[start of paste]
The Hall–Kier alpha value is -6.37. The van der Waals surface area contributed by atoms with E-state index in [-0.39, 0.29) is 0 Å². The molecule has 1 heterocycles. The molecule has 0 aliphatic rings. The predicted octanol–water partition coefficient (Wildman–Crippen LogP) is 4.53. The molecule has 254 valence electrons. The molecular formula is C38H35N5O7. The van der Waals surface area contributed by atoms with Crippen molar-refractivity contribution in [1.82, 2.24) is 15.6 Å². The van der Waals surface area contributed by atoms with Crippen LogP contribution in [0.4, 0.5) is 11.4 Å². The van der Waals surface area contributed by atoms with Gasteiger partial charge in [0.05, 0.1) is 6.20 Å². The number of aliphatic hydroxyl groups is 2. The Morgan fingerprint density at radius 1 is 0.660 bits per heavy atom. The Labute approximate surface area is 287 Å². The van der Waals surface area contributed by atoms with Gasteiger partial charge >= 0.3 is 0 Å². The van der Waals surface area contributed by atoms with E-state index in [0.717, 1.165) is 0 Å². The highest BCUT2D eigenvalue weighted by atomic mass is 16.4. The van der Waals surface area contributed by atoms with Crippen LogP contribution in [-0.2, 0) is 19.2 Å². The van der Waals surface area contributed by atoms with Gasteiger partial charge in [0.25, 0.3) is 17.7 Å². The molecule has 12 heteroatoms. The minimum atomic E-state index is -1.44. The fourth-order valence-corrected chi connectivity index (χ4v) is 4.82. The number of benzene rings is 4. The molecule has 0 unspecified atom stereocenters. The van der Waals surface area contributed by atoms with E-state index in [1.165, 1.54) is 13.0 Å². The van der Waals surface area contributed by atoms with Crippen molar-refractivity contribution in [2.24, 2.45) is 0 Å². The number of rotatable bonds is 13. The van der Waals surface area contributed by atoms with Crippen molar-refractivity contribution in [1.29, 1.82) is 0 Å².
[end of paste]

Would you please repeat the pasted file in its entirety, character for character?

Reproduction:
The Hall–Kier alpha value is -6.37. The van der Waals surface area contributed by atoms with E-state index in [-0.39, 0.29) is 0 Å². The molecule has 1 heterocycles. The molecule has 0 aliphatic rings. The predicted octanol–water partition coefficient (Wildman–Crippen LogP) is 4.53. The molecule has 254 valence electrons. The molecular formula is C38H35N5O7. The van der Waals surface area contributed by atoms with Crippen molar-refractivity contribution in [1.82, 2.24) is 15.6 Å². The van der Waals surface area contributed by atoms with Crippen LogP contribution in [0.4, 0.5) is 11.4 Å². The van der Waals surface area contributed by atoms with Gasteiger partial charge in [0.05, 0.1) is 6.20 Å². The number of aliphatic hydroxyl groups is 2. The Morgan fingerprint density at radius 1 is 0.660 bits per heavy atom. The Labute approximate surface area is 287 Å². The van der Waals surface area contributed by atoms with Gasteiger partial charge >= 0.3 is 0 Å². The van der Waals surface area contributed by atoms with E-state index in [0.717, 1.165) is 0 Å². The highest BCUT2D eigenvalue weighted by atomic mass is 16.4. The van der Waals surface area contributed by atoms with Crippen LogP contribution in [-0.2, 0) is 19.2 Å². The van der Waals surface area contributed by atoms with Gasteiger partial charge in [0.25, 0.3) is 17.7 Å². The molecule has 12 heteroatoms. The minimum atomic E-state index is -1.44. The fourth-order valence-corrected chi connectivity index (χ4v) is 4.82. The number of benzene rings is 4. The molecule has 0 unspecified atom stereocenters. The van der Waals surface area contributed by atoms with E-state index in [1.165, 1.54) is 13.0 Å². The van der Waals surface area contributed by atoms with Crippen molar-refractivity contribution in [2.24, 2.45) is 0 Å². The number of rotatable bonds is 13. The van der Waals surface area contributed by atoms with Crippen molar-refractivity contribution in [1.29, 1.82) is 0 Å².